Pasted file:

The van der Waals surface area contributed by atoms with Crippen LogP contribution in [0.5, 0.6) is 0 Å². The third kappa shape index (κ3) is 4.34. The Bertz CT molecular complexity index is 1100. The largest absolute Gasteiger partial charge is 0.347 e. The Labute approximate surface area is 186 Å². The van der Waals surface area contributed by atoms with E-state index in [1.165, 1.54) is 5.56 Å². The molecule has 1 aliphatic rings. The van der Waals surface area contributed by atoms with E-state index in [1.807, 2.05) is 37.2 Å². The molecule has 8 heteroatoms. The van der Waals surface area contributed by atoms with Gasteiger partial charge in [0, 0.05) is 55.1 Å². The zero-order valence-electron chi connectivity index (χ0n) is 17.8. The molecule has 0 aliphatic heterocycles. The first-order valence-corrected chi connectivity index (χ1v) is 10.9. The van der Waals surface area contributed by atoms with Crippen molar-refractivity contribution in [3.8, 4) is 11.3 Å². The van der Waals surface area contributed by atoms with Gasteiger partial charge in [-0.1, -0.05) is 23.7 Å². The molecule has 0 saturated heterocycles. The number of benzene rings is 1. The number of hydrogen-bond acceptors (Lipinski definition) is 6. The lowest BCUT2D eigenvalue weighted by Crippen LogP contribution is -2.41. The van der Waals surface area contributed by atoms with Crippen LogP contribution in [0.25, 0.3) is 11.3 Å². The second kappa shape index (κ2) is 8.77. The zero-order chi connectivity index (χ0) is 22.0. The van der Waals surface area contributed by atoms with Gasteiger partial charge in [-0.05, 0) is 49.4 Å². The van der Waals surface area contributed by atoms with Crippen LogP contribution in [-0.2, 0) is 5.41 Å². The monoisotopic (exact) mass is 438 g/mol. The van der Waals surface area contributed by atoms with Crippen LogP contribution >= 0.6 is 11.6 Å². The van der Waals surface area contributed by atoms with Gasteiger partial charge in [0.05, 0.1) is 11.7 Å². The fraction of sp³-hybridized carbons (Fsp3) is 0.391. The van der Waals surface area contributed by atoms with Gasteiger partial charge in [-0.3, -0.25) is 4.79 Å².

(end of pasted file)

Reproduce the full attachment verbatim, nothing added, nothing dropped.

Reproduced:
The van der Waals surface area contributed by atoms with Crippen LogP contribution in [0.5, 0.6) is 0 Å². The third kappa shape index (κ3) is 4.34. The Bertz CT molecular complexity index is 1100. The largest absolute Gasteiger partial charge is 0.347 e. The Labute approximate surface area is 186 Å². The van der Waals surface area contributed by atoms with E-state index in [1.165, 1.54) is 5.56 Å². The molecule has 1 aliphatic rings. The van der Waals surface area contributed by atoms with E-state index in [1.807, 2.05) is 37.2 Å². The molecule has 8 heteroatoms. The van der Waals surface area contributed by atoms with Gasteiger partial charge in [0, 0.05) is 55.1 Å². The zero-order valence-electron chi connectivity index (χ0n) is 17.8. The molecule has 0 aliphatic heterocycles. The first-order valence-corrected chi connectivity index (χ1v) is 10.9. The van der Waals surface area contributed by atoms with Crippen molar-refractivity contribution in [3.8, 4) is 11.3 Å². The van der Waals surface area contributed by atoms with Gasteiger partial charge in [-0.1, -0.05) is 23.7 Å². The molecule has 0 saturated heterocycles. The number of benzene rings is 1. The number of hydrogen-bond acceptors (Lipinski definition) is 6. The lowest BCUT2D eigenvalue weighted by Crippen LogP contribution is -2.41. The van der Waals surface area contributed by atoms with Crippen LogP contribution in [0.25, 0.3) is 11.3 Å². The second kappa shape index (κ2) is 8.77. The zero-order chi connectivity index (χ0) is 22.0. The van der Waals surface area contributed by atoms with Gasteiger partial charge in [-0.05, 0) is 49.4 Å². The van der Waals surface area contributed by atoms with Crippen LogP contribution in [-0.2, 0) is 5.41 Å². The monoisotopic (exact) mass is 438 g/mol. The van der Waals surface area contributed by atoms with Crippen LogP contribution >= 0.6 is 11.6 Å². The van der Waals surface area contributed by atoms with Gasteiger partial charge in [0.05, 0.1) is 11.7 Å². The fraction of sp³-hybridized carbons (Fsp3) is 0.391. The van der Waals surface area contributed by atoms with Gasteiger partial charge in [-0.3, -0.25) is 4.79 Å².